COLUMN: Handing out the BADies of 2012
The naughty and nice list is so last week. This week it’s time for another annual tradition, although calling something in its second year a tradition is dubious. Just as dubious are the Burnaby Awards of Distinction, a.k.a. the BADies, since they’re the creation of an aging keyboard curmudgeon.
The BADies acknowledge the newsmakers and the issues making news in Burnaby in 2012, some of them for the right reasons and others for not-so-right reasons.
A good place to begin is with the obvious. Christine Sinclair established herself as a Canadian sports superstar by winning the Lou Marsh Award as Canada’s top athlete in 2012. Her glow in the media included many references to Burnaby, which is proud the quiet girl it raised has become a force on the national scene.
In the same vein, the city also saw Joe Sakic receive his sport’s ultimate honour being inducted into the Hockey Hall of Fame. Burnaby Joe’s entry into such a hallowed shrine, and Sinclair’s national nod, are on a much higher level of prestige than the BADies, but good on them anyway.
A temporary resident of Burnaby in 2012 gained national attention for, alternately amusing and frightening residents with its presence.
The snakehead fish in a Central Park pond caused so much consternation it is definitely worthy of a BADie.
Burnaby-Lougheed MLA Harry Bloy received two BADies in 2011. He only gets one for 2012. It would be better for him if he got none.
Last year, he received a BADie for his meteoric rise into cabinet as the only MLA to back South Burnaby native Christy Clark for BC Liberal leader. He received another for the bumbling and stumbling that led to him being booted out of cabinet.
Bloy kept up his downhill roll in 2012, chairing a committee looking into Burnaby Hospital. As the year went on it became evident it was a botched partisan attempt to have the Liberals reclaim the Burnaby-Deer Lake riding from the NDP’s Kathy Corrigan.
However, Bloy shares the BADie with Liberal Burnaby backroom organizer Pamela Gardner whose emails to other party operatives revealed the committee’s reason for existence was political in nature and not an altruistic attempt to benefit the community.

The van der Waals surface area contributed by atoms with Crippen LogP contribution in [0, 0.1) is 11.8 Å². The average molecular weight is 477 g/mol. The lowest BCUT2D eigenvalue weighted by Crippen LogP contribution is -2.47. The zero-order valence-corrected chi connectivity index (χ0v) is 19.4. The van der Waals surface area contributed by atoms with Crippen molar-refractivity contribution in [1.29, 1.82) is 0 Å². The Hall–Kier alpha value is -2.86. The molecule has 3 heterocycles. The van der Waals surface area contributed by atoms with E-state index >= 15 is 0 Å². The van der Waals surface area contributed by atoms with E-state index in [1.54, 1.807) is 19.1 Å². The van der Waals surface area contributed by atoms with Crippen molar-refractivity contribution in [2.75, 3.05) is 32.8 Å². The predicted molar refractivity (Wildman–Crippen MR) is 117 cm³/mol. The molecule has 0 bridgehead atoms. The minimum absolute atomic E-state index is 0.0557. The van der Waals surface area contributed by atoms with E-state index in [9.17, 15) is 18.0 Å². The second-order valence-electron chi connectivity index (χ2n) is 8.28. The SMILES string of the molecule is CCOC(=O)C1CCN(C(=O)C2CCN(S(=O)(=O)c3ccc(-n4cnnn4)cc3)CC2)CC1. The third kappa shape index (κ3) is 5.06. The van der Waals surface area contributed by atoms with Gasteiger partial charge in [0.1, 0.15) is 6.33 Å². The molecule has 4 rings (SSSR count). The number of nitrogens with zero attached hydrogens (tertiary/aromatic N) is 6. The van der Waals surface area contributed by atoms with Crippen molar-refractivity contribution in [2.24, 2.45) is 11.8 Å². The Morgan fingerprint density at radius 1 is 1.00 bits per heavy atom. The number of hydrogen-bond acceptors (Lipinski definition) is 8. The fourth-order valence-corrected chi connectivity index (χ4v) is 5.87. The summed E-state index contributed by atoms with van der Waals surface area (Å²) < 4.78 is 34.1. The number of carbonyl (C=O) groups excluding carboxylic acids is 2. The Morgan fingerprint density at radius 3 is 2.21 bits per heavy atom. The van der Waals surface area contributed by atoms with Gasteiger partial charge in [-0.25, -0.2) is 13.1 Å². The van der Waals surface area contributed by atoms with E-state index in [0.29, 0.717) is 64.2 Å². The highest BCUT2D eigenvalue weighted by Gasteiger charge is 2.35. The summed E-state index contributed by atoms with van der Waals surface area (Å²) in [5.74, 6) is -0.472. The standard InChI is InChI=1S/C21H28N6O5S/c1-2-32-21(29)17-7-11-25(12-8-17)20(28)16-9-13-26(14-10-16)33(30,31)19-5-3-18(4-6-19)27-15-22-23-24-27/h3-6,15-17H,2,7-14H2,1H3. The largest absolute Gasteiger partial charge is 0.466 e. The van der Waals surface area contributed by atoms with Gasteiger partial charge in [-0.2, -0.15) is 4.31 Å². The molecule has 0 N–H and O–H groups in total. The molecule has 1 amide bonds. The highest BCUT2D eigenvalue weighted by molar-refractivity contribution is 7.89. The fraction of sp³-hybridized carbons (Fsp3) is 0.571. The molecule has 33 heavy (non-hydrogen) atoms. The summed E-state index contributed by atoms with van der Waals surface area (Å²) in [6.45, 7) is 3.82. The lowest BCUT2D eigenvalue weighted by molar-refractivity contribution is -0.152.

Almost by association, Burnaby North MLA Richard Lee should get a piece of Bloy’s BADie, but Lee’s participation on the committee seems too inconsequential to deserve it.
Developers deserve a BADie as well, although labeling it a good “distinction” depends on your view of urban growth.
High rises and office towers are sprouting to record heights in the city. There are plans for not only more buildings exceeding 40 storeys, but even some over 50, 60 or possibly as high as 70.
They are being erected around and over top of SkyTrain stations with the belief rapid transit should be surrounded by high density. They will add a much-needed dynamic to Burnaby, a city that while being clean attractive and well run, lacks identity.
It was hilarious to hear a North Delta resident at a public hearing into a proposal for a 30-storey high rise declare “we don’t want North Delta to turn into Burnaby.”
And being known for endless decrepit strip malls and tedious treeless subdivisions is preferable? Keep them in North Delta, and Burnaby will gladly take the benefits density brings.
An under-the-radar BADie goes to Kinder Morgan for its proposal to twin its pipeline from Alberta to Burnaby.
It hasn’t received the notoriety its northern cousin, Enbridge, has received but it surely will create more of a negative noise than it already has as the process evolves.
That’s it for the 2012 BADies. Can’t wait to see who and what distinctions 2013 brings.
Grant Granger is a reporter
with the NewsLeader.